And just after he launched a political party, too.
The U.S.’s most notorious copyright trade groups are piling on lawsuits against cloud storage site Megaupload, as well as its founder, Kim Dotcom, almost two and a half years after celebrating the site’s seizure by the government.
On Thursday, the Recording Industry Association of America (RIAA), filed a suit on behalf of the “big three” record labels, Warner, UMG, and Sony, as well as Capitol Records. It alleges “massive copyright infringement caused by [Megaupload’s] lawless conduct.”
On Monday, the movie industry followed suit. The Motion Picture Association of America (MPAA), on behalf of Hollywood’s biggest studios, sued Megaupload and Kim Dotcom for “intentional, large-scale theft of [studios’] intellectual property.”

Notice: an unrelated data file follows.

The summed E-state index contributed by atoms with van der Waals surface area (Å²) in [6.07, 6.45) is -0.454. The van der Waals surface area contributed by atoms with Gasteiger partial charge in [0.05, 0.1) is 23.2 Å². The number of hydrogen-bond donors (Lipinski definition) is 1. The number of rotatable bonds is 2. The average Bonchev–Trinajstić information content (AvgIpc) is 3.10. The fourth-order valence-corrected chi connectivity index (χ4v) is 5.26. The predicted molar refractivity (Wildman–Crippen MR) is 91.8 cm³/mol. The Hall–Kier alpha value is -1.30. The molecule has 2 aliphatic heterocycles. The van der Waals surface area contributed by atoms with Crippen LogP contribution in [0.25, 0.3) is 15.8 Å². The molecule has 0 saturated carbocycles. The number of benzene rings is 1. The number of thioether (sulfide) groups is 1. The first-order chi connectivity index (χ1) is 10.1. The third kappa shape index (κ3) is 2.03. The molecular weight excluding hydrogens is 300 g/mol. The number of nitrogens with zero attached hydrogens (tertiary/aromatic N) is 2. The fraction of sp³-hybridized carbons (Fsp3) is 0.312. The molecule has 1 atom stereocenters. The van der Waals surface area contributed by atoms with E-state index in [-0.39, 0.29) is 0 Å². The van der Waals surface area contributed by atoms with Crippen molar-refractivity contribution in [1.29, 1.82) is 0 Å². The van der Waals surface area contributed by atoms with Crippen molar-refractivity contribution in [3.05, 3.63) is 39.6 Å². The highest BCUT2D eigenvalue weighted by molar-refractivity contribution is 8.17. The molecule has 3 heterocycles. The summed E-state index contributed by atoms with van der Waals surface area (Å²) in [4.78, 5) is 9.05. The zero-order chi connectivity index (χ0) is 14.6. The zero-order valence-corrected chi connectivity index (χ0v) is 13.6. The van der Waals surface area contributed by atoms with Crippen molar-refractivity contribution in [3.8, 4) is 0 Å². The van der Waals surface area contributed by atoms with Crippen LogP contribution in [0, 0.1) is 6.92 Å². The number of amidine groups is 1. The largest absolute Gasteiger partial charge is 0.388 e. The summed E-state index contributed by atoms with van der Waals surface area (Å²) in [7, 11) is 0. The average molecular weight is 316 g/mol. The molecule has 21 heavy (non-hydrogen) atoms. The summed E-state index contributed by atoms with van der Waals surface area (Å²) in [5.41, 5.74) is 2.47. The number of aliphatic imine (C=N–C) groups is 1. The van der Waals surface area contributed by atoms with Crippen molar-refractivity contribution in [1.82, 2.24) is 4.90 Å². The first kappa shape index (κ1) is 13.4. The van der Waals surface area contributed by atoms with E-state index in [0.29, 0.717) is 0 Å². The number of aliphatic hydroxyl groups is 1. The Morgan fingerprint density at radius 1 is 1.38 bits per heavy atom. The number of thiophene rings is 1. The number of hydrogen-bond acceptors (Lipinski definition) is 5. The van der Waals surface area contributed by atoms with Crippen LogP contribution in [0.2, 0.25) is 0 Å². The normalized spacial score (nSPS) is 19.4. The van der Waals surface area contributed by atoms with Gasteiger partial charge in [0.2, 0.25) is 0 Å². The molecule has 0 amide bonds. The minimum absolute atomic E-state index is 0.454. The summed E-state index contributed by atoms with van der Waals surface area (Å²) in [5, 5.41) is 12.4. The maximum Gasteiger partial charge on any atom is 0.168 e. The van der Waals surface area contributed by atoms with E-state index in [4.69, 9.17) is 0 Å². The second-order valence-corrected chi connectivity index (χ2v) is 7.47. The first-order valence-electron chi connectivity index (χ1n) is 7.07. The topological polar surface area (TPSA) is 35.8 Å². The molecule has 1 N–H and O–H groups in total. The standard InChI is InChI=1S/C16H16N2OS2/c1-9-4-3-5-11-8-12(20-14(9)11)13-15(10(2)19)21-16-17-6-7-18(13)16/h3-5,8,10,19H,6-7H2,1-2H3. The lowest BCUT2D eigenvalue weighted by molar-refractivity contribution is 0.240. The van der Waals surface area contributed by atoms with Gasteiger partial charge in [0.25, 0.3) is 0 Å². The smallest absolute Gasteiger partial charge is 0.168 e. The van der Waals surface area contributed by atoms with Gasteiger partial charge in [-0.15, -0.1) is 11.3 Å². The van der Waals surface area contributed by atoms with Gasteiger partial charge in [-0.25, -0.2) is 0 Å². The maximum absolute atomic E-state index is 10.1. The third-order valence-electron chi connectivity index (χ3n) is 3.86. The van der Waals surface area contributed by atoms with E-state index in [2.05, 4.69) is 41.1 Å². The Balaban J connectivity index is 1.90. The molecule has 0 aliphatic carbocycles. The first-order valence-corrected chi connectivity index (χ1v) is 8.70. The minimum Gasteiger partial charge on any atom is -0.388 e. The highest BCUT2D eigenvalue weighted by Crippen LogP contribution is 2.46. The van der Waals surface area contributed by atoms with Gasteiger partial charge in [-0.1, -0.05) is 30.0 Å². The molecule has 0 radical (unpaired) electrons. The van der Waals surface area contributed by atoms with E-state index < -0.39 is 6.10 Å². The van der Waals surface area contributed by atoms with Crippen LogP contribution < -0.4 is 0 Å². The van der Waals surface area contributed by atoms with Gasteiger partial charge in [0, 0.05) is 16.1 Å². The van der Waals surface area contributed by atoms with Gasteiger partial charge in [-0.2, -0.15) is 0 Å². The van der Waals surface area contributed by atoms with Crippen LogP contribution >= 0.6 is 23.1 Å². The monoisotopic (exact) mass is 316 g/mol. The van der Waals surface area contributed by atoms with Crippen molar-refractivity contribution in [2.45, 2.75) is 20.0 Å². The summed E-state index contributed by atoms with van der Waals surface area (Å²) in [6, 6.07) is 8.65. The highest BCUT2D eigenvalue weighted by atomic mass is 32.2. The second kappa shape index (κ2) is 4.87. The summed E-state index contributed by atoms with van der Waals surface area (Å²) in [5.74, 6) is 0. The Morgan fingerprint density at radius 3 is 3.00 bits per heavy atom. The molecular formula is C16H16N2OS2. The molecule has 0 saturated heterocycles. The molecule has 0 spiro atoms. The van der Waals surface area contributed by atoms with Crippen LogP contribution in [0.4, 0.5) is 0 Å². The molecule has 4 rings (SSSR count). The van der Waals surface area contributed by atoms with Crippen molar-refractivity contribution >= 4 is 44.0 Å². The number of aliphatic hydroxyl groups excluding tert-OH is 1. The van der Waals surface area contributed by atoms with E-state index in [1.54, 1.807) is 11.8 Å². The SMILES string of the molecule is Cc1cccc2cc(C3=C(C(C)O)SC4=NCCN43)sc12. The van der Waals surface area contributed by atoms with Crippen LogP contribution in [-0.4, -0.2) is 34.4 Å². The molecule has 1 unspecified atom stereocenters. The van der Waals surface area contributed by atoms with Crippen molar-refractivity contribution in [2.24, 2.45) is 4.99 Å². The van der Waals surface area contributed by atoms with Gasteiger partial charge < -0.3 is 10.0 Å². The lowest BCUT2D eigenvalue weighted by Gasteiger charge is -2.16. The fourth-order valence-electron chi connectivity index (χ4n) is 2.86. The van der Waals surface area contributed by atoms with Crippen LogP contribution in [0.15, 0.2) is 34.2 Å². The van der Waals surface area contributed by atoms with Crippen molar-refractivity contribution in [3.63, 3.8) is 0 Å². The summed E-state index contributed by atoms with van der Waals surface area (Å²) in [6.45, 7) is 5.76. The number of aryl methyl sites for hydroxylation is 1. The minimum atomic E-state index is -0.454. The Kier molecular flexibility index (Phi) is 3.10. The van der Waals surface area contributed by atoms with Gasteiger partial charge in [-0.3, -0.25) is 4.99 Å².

Both suits attempt to refute the idea that Megaupload was simply a “file locker” site that let users upload and store their own files. Both point to its “Uploader Rewards” program, which offered financial incentives for users who uploaded the site’s most-downloaded files.
In a sense, Dotcom has paid for this before. Megaupload’s Jan. 2012 seizure was straight out of a pirated blockbuster action movie, and involved armed police helicoptering to Dotcom’s New Zealand mansion to arrest him. He’s since rebounded, creating a new file storage site called Mega, and creating a political party simply called the Internet Party.
Dotcom, at least, was flippant about the news on Twitter.
Hey… anybody did anything wrong on the Internet? Remember to sue me.
— Kim Dotcom (@KimDotcom) April 11, 2014
Photo by jDevaun/Flickr.
Pure, uncut internet. Straight to your inbox.